August 18, 2011 in City, Idaho, Region

Silver Peak fire 90 percent contained

Authorities seeking help from witnesses
 
Jesse Tinsley photo

Hot spots flare up above homes near Kellogg on Wednesday. A wildfire started behind some homes there and rushed up the steep hillsides Wednesday afternoon, briefly forcing authorities to talk about evacuation plans. By nightfall, the fire’s spread was slowed.
(Full-size photo)

Eighty firefighters continued a battle today against a wildfire south of Kellogg that authorities said is suspicious in origin.

The fire was 90 percent contained, but stubborn hot spots continued to smolder on the mountainside next to the gondola at Silver Mountain Resort.

The fire, reported about 2 p.m. Wednesday, burned south toward Wardner, and at times came close to homes and the gondola.

Authorities are asking for the public’s help in their investigation. Anyone with information is asked to call the Kellogg Police Department at (208) 786-9131.

Fire Officer Glenn Lauper said investigators are particularly interested in examining any photographs taken before firefighters arrived on the scene. They are also hoping to identify spectators, he said.

“We are looking for anybody who saw anything suspicious,” Lauper said.

During the height of the fire Wednesday, Silver Mountain crews kept the gondola running as part of its emergency protocol to prevent any one spot on the gondolas from getting too hot. No structures were damaged and no one was injured, officials said.

Fire officials say the fire, which according to the Coeur d’Alene Interagency Dispatch Center was dubbed the Silver Peak Fire, was mostly 75 percent contained by Wednesday night. Crews were expected to mop up the fire through Friday.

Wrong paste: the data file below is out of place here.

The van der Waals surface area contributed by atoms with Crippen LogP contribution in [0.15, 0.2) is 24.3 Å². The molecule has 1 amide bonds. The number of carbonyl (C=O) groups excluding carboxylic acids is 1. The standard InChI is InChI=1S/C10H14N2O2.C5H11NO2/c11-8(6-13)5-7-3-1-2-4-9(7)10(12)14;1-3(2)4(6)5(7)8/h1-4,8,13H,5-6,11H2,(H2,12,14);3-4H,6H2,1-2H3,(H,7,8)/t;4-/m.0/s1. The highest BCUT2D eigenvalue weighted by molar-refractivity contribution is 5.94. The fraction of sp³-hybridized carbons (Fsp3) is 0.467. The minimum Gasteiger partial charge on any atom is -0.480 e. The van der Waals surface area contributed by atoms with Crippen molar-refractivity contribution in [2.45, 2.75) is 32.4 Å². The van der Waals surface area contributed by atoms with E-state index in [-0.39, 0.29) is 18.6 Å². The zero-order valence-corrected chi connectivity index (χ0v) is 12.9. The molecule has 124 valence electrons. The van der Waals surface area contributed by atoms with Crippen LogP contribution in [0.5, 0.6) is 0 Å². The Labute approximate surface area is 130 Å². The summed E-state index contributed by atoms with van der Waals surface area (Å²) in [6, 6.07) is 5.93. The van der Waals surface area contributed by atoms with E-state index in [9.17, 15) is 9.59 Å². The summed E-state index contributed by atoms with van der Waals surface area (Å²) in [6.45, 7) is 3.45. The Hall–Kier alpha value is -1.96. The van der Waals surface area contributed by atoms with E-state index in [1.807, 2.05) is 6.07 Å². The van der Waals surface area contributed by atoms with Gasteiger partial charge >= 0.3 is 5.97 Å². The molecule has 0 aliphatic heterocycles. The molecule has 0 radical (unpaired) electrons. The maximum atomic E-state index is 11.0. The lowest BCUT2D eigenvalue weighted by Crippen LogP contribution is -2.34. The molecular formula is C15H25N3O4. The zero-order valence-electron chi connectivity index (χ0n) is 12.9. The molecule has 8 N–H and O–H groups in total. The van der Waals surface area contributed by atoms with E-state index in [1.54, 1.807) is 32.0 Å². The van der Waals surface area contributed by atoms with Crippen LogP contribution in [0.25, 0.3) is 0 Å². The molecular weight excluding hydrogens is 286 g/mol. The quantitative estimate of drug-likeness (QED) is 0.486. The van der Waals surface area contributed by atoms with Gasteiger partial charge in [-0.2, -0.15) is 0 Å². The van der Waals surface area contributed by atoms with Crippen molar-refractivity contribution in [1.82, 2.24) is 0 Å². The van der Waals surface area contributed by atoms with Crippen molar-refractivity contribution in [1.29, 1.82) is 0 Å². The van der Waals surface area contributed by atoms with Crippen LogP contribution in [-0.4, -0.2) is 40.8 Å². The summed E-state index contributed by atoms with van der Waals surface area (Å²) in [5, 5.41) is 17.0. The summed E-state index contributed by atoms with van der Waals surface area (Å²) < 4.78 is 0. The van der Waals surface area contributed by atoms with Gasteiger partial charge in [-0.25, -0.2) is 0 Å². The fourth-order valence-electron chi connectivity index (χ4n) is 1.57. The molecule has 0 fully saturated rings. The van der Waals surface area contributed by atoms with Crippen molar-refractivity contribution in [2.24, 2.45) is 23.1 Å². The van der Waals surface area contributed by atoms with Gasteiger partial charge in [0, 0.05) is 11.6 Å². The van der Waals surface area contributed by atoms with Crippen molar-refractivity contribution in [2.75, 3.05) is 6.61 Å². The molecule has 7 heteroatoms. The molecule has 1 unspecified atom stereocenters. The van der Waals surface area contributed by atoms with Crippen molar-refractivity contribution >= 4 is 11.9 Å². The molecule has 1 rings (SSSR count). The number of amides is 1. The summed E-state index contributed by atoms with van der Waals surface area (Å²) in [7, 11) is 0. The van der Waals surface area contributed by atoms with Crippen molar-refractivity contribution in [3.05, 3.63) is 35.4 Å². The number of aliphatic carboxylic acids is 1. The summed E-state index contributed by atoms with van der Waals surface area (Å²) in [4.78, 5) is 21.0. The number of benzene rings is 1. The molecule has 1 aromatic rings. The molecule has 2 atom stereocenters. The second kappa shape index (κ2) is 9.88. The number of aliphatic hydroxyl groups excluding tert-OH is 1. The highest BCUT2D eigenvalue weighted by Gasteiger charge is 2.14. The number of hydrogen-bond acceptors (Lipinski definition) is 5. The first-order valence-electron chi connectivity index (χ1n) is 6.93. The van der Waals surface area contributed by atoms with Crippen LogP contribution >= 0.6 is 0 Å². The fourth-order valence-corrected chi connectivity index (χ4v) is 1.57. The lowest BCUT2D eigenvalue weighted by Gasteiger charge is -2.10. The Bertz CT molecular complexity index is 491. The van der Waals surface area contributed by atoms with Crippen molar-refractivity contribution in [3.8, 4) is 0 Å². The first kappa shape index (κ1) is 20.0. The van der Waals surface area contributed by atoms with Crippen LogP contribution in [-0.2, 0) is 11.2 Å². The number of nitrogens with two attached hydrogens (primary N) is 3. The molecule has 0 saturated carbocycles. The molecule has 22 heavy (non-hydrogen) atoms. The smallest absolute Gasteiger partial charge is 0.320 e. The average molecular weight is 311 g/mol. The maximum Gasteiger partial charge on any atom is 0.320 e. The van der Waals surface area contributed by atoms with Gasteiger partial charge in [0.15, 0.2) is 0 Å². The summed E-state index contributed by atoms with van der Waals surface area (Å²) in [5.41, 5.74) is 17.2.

“Pretty much we’ve got crews covering everything and it’s in good shape,” said Chief Dale Costa of Shoshone County Fire District No. 2.

A large plume of smoke could be seen over the Silver Valley at the fire’s peak.

Gusts and warm, dry weather increased the fire’s aggressive behavior earlier in the day, complicating firefighters’ work. As the winds died and temperatures dropped in the evening, crews gained an upper hand on the blaze.

Costa said a tree thinning project helped and hurt firefighting efforts. Although timber had been thinned in some areas, the debris had been piled up awaiting cooler temperatures for a controlled burn, leaving ample fuel.

Some of those slash piles were harboring fire this morning.

The threat to homes and structures was stopped. No injuries were reported. Equipment used on the fire included five engines, an excavator, a helicopter and a fixed-wing plane with retardant.

Crews came from Shoshone County Fire District 2, the U.S. Forest Service and Idaho Department of Lands. The Idaho State Fire Marshal is investigating.


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